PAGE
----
Code of Ethics

The following is a Code of Ethics produced by the National Wildlife Rehabilitators Association.

It provides some key guidelines for wildlife carers.

– A wildlife rehabilitator should strive to achieve high standards of animal care through knowledge and an understanding of the field. Continuing efforts must be made to keep informed of current rehabilitation information, methods and regulations.

– A wildlife rehabilitator should be responsible, conscientious and dedicated, and should continuously work toward improving the quality of care given to wild animals and birds undergoing rehabilitation.

– A wildlife rehabilitator should establish safe work habits and conditions, abiding by current health and safety practices at all times.

– A wildlife rehabilitator should acknowledge limitations and enlist the assistance of a veterinarian or other trained professional when appropriate.

– A wildlife rehabilitator should respect other rehabilitators and persons in related fields, sharing skills and knowledge in the spirit of cooperation for the welfare of all fauna.

– A wildlife rehabilitator should place optimum animal care above personal gain, with the primary goal to rehabilitate wildlife for release back into the wild within the natural range of that species.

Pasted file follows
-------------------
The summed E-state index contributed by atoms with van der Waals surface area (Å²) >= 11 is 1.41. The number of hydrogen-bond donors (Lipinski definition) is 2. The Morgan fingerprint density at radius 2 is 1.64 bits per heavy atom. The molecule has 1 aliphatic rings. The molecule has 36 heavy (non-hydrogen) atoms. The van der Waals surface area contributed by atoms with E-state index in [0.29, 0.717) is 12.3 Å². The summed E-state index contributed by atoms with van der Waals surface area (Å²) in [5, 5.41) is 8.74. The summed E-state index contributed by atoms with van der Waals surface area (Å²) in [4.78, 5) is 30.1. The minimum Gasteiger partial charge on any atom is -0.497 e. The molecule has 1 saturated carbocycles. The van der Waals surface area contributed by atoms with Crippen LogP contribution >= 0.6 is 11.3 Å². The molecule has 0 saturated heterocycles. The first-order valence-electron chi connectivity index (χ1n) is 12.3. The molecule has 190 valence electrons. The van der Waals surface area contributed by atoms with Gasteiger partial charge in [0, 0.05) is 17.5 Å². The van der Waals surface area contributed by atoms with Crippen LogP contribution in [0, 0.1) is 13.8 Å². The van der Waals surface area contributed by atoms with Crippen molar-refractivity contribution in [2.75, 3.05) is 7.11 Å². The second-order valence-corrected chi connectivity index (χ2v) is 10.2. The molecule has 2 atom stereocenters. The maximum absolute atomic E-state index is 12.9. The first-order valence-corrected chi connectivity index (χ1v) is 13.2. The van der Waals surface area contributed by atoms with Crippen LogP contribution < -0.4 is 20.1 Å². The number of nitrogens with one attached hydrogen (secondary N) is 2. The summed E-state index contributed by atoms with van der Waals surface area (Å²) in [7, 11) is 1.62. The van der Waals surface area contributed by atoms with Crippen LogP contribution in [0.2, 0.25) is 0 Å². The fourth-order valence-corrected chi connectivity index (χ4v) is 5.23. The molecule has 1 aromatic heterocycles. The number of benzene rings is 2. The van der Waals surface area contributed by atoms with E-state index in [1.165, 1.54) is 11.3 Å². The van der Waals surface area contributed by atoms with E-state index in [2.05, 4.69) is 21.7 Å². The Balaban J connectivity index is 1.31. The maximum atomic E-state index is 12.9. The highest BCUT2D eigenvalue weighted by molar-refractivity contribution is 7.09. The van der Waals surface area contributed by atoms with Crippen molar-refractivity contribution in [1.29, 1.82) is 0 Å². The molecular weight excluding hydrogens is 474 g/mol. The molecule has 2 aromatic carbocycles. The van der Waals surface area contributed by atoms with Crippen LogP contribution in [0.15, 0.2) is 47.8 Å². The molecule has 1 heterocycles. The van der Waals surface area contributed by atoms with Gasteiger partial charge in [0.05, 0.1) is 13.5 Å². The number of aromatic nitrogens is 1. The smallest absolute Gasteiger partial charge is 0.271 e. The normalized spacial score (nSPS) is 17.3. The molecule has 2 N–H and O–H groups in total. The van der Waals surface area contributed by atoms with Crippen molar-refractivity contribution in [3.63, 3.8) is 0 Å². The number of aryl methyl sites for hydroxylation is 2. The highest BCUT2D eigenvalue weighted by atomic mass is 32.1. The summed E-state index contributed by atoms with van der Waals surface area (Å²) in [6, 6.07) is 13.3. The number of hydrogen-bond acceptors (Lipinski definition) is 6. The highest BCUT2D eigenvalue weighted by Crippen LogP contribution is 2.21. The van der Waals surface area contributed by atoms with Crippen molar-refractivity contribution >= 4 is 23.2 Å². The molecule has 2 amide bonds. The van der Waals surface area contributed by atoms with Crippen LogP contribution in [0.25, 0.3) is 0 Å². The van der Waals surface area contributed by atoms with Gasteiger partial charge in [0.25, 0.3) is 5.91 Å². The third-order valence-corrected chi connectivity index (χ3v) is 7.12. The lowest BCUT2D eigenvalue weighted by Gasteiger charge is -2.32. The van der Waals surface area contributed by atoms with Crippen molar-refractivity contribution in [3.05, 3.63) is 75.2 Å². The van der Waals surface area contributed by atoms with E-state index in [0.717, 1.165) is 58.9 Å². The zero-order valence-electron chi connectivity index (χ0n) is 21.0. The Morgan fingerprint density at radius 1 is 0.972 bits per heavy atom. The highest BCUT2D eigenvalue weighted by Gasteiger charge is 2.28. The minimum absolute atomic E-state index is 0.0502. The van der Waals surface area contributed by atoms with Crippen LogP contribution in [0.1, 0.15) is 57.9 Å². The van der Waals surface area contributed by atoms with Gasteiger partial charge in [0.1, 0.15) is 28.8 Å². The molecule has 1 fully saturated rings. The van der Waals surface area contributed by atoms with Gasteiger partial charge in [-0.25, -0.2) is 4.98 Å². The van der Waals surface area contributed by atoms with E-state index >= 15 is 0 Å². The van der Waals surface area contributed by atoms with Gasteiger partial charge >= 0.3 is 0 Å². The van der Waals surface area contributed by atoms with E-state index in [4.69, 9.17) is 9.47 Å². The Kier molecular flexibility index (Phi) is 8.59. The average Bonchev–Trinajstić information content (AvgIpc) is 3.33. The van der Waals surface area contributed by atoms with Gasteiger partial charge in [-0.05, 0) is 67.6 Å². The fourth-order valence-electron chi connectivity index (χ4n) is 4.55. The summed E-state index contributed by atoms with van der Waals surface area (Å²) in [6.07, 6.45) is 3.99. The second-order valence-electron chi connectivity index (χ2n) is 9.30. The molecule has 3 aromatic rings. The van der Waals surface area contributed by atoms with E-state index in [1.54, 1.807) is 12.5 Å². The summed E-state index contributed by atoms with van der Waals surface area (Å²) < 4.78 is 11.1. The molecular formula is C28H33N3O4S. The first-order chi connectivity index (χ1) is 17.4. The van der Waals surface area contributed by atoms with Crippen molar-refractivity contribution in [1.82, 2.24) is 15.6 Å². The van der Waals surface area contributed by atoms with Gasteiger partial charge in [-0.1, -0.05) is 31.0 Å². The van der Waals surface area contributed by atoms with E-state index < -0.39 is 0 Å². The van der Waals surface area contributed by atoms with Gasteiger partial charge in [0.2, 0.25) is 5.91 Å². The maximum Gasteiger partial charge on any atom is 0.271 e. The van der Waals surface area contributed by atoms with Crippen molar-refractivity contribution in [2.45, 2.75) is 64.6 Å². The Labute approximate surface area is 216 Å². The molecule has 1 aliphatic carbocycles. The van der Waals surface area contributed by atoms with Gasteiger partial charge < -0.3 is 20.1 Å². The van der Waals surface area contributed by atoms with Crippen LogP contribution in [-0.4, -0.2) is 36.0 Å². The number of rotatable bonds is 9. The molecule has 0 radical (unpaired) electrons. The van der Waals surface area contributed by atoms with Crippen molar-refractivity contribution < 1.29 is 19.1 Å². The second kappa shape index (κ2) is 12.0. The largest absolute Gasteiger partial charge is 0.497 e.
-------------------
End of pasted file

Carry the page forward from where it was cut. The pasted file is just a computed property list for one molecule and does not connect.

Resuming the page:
– A wildlife rehabilitator should strive to provide professional and humane care in all phases of wildlife rehabilitation, respecting the wildness and maintaining the dignity of each animal in life and in death. Releasable animals and birds should be maintained in a wild condition and released as soon as appropriate. Non-releasable animals and birds that are inappropriate for remaining in captivity should be euthanased.

– A wildlife rehabilitator should encourage community support and involvement through volunteer training and public education. The common goal should be to promote a responsible concern for living beings and the welfare of the environment.’

– A wildlife rehabilitator should work on the basis of sound ecological principles, incorporating appropriate conservation ethics and an attitude of stewardship.

– A wildlife rehabilitator should conduct all business and activities in a professional manner, with honesty, integrity, compassion, and commitment, recognising that an individual’s conduct reflects on the entire field of wildlife rehabilitation.

Copyrighted material reprinted with permission of the National Wildlife Rehabilitators Association.
Miller, E.A., editor. 2012. Minimum Standards for Wildlife Rehabilitation, 4th edition. National Wildlife Rehabilitators Association, St Cloud, MN. (page v).